“We’ve had some nights that it gets busy and my staff are fairly new at this, so having my experience, I can navigate those calls, I can pick up,” Bernice said. “I miss answering calls, so that’s something that I enjoy very much.”

It’s a passion that few people share due to the taboo nature of suicide, and that just adds fuel to her fire.

“To talk it out with somebody, a trained staff (member), we can help them get to where they need to be to get out of that dark place,” she said. “And sometimes we also suggest coping skills and safety plans with the caller. And we encourage them. A lot of callers are embarrassed to call. We’ve been getting that a lot, they’re embarrassed and say, ‘I should never be calling here,’ and it’s because of, I’m assuming, that pick-yourselves-up-by-your-bootstraps mentality here in Wyoming.”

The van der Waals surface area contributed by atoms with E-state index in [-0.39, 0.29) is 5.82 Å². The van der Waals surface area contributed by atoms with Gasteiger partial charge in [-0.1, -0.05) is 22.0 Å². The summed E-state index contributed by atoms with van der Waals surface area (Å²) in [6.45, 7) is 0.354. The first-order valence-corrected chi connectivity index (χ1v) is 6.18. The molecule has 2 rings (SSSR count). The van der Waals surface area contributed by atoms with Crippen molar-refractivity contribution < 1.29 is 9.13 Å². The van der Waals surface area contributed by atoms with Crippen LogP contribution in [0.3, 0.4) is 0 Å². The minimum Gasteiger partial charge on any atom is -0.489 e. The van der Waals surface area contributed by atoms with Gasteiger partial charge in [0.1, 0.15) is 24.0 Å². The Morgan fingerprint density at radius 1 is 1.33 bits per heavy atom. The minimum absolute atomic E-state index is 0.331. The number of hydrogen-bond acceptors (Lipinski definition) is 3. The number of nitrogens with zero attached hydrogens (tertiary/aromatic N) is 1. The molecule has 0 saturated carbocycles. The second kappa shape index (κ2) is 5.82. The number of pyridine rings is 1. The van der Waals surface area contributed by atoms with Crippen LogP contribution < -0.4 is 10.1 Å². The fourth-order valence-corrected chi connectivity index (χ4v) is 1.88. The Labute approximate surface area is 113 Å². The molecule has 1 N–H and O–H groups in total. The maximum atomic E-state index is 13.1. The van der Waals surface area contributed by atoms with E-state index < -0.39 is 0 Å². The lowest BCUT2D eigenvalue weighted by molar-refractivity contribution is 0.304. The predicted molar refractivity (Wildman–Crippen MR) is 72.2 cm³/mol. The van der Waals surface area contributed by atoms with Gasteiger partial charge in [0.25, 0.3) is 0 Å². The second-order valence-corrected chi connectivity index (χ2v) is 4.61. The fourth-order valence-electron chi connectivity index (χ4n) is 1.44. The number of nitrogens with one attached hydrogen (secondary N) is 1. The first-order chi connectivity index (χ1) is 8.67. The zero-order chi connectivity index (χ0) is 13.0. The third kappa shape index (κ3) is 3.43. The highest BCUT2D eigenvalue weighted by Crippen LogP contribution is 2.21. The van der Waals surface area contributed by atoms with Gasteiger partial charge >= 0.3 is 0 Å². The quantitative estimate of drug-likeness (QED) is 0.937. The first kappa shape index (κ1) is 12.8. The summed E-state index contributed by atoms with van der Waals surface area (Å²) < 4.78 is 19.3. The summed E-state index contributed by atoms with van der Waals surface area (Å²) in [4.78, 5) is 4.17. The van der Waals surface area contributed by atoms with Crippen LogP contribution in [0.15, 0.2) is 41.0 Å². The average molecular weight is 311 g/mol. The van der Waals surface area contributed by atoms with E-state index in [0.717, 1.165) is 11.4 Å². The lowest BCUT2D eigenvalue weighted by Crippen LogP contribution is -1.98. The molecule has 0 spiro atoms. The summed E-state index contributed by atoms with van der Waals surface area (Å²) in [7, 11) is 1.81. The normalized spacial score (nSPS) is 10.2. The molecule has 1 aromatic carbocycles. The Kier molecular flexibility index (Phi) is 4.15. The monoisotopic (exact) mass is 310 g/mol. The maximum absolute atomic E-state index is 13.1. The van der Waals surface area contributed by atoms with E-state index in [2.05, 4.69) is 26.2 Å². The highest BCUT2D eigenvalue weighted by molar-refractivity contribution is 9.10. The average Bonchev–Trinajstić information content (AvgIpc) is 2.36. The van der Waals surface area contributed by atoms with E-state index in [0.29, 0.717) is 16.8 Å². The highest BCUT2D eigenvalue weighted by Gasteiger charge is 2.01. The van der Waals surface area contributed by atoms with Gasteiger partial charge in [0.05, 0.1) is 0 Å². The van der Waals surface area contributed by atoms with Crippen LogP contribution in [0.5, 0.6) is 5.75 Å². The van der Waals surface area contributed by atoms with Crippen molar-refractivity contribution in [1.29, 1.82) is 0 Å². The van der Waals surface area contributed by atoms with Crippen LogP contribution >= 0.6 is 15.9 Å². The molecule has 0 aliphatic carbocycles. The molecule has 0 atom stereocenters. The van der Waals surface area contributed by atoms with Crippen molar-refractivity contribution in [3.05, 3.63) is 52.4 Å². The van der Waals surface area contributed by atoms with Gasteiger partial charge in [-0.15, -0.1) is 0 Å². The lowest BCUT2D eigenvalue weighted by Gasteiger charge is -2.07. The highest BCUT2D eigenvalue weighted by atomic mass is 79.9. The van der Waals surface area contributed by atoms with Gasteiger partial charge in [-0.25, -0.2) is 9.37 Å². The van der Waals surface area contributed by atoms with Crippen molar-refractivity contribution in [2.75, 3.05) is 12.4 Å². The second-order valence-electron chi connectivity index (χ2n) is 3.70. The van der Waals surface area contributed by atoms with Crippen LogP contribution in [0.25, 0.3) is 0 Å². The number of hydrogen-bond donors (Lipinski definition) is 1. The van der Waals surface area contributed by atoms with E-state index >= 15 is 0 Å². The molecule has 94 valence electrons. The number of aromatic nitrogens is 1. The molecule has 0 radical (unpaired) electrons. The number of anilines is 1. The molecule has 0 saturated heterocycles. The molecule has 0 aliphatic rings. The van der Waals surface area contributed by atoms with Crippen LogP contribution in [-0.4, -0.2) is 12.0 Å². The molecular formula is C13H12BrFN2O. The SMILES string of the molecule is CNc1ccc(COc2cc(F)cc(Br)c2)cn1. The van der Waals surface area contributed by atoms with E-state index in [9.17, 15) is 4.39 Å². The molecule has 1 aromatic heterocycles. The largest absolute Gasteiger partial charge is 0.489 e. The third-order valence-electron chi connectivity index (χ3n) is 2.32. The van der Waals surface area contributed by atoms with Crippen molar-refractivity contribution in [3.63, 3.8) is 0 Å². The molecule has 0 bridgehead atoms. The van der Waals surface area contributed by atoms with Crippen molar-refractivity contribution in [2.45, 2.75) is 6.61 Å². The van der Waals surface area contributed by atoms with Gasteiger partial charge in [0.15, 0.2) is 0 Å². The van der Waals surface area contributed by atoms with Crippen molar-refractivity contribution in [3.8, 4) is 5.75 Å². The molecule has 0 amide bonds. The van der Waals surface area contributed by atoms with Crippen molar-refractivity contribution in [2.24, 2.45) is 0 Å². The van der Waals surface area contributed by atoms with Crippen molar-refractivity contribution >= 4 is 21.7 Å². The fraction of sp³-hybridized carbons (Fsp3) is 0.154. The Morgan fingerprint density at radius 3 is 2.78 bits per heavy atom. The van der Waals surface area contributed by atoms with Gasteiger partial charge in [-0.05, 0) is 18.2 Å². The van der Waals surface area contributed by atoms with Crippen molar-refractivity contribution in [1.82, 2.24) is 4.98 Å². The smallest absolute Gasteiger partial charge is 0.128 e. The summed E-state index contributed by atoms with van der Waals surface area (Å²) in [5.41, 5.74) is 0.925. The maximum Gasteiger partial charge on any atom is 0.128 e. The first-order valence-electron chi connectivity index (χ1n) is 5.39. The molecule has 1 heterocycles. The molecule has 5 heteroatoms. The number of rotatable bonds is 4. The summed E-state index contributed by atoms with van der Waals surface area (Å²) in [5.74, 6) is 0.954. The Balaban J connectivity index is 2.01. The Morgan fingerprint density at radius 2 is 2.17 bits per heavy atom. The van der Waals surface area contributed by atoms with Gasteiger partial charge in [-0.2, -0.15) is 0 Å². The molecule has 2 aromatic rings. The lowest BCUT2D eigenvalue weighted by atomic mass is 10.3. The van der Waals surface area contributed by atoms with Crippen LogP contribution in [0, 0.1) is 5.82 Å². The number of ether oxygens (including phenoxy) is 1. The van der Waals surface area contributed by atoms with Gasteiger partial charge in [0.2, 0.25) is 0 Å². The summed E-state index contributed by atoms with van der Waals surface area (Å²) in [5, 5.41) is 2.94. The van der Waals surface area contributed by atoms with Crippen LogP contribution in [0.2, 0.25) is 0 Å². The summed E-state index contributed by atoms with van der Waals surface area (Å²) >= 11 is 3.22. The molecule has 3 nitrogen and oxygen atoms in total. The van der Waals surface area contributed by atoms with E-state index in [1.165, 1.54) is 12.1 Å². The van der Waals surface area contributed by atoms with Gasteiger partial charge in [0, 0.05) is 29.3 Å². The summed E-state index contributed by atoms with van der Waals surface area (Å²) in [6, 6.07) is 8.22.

New Yorkers are tough, Bernice said, so this isn’t her first time working with people who might believe asking for help with their mental health is a sign of weakness. But there’s something about Wyoming culture that can make it even more challenging to reach people.

“That frontier mentality of ‘do it on your own, you don’t need help, don’t ask for help,’ it’s way more pronounced here,” Kevin said. “And that’s why our tagline is ‘Asking for help is the new cowboy tough.’ And I think we need to emphasize the importance of asking for help.”

So far, the couple is pleased with how day-to-day operations are running at the call center. The two employees answering the phone are getting in the swing of things, and Bernice said she feels they’re making a real difference in the state. Now, all they need is more funding so they can increase their staff and eventually be able to answer the phone at any hour.

“I’m grateful for what we got. But we want to be there 24/7,” Kevin added. “Especially during this time of COVID, we need to be kind to one another. We’re all stressed, but I think we need to look out for each other. … you’re not going to put the idea (of suicide) into somebody’s head by asking ‘Have you thought about taking your own life?.’ We need to de-stigmatize talking about these things, because that’s the first step.”